GDPR for Healthcare Professionals – Sensitive Personal Data

This is the fourth instalment of our series of blogs on the effects of the GDPR on healthcare professionals. For a general overview on the GDPR, please click here.

The General Data Protection Regulation (GDPR) is coming into force on 25 May 2018 and replaces the Data Protection Act 1998 (DPA).

Sensitive Personal Data is defined under the GDPR as ‘special categories of personal data’. On the whole, these are the same as those defined under the DPA, however new categories have been added.


Under the DPA, sensitive personal data is defined as:

personal data consisting of information as to:

(a) the racial or ethnic origin of the data subject;

(b) his political opinions;

(c) his religious beliefs or other beliefs of a similar nature;

(d) whether he is a member of a trade union;

(e) his physical or mental health or condition;

(f) his sexual life;

(g) the commission or alleged commission by him of any offence; or

(h) any proceedings for any offence committed or alleged to have been committed by him, the disposal of such proceedings or the sentence of any court in such proceedings.”


Under the GDPR, sensitive personal data is defined as:

“data consisting of racial or ethnic origin, political opinions, religious or philosophical beliefs, or trade union membership, genetic data, biometric data, data concerning health or data concerning a natural person’s sex life or sexual orientation.”

The addition of genetic and biometric data is new and clearly, pertinent to healthcare professionals. As such data is included in the Sensitive Personal Data category, there are specific grounds where the processing of such data is allowed.

These grounds for processing personal data under the GDPR are largely the same as those under the DPA, and at least one must be satisfied in order for the processing to be lawful. These ten conditions are as follows:

  1. Explicit consent of the data subject, unless reliance on consent is prohibited by EU or Member State law.
  2. Necessary for the carrying out of obligations under employment, social security or social protection law, or a collective agreement.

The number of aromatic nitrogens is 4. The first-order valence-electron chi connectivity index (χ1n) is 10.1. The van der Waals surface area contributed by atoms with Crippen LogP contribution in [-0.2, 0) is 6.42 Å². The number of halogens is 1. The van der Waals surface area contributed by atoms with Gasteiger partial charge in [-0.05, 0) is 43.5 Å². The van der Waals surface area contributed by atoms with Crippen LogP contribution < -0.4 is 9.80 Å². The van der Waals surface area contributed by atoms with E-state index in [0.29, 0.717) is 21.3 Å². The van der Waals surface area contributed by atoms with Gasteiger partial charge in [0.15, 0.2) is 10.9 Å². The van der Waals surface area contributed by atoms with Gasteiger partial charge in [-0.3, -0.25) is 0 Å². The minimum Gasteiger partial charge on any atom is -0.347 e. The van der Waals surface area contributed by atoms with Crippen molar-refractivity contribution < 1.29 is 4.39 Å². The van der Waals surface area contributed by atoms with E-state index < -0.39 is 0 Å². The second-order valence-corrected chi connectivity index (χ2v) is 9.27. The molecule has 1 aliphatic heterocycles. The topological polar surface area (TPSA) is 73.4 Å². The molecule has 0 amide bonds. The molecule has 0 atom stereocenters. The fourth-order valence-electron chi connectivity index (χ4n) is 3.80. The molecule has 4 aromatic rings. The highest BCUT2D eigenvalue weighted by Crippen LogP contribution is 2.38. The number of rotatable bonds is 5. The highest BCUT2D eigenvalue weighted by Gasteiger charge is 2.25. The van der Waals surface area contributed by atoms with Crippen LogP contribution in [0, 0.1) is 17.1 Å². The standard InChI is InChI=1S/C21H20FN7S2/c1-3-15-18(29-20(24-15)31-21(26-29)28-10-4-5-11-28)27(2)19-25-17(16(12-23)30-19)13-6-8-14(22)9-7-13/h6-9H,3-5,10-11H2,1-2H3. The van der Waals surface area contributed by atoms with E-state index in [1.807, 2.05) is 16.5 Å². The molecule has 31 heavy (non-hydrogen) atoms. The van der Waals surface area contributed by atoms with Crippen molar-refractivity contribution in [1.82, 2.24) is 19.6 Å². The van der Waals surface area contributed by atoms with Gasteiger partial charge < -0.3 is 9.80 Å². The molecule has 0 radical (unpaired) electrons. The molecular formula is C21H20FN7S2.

3. Necessary to protect the vital interests of a data subject who is physically or legally incapable of giving consent.
  4. Processing carried out by a not-for-profit body with a political, philosophical, religious or trade union aim provided the processing relates only to members or former members (or those who have regular contact with it in connection with those purposes) and provided there is no disclosure to a third party without consent.
  5. Data manifestly made public by the data subject.
  6. Necessary for the establishment, exercise or defence of legal claims or where courts are acting in their judicial capacity.
  7. Necessary for reasons of substantial public interest on the basis of Union or Member State law which is proportionate to the aim pursued and which contains appropriate safeguarding measures.
  8. Necessary for the purposes of preventative or occupational medicine, for assessing the working capacity of the employee, medical diagnosis, the provision of health or social care or treatment or management of health or social care systems and services on the basis of Union or Member State law or a contract with a health professional
  9. Necessary for reasons of public interest in the area of public health, such as protecting against serious cross-border threats to health or ensuring high standards of healthcare and of medicinal products or medical devices.
  10. Necessary for archiving purposes in the public interest, or scientific and historical research purposes or statistical purposes in accordance with Article 89(1).

The ground most likely to be relied on by healthcare professionals is consent (ground 1 above).

However, healthcare professionals may also be able to rely upon the ground relating to preventative and occupational medicine as well as medical diagnosis (ground 8 above) explicit consent is not provided as is the likely case for reasons of public interest in the area of public health (ground 10 above).

A less likely, but also possible, ground that healthcare professionals could rely on when processing sensitive data is that relating to scientific research purposes (also ground 10 above).

Healthcare professionals should take comfort that under Article 6(1)(c), they shall also be permitted to process Sensitive Personal Data should they be complying with a legal obligation to which they are subject (for example; professional regulation requirements).

If you would like to discuss any of the points raised in this blog, or would like to speak to a specialist solicitor in our healthcare team, then contact us on 0161 926 9969.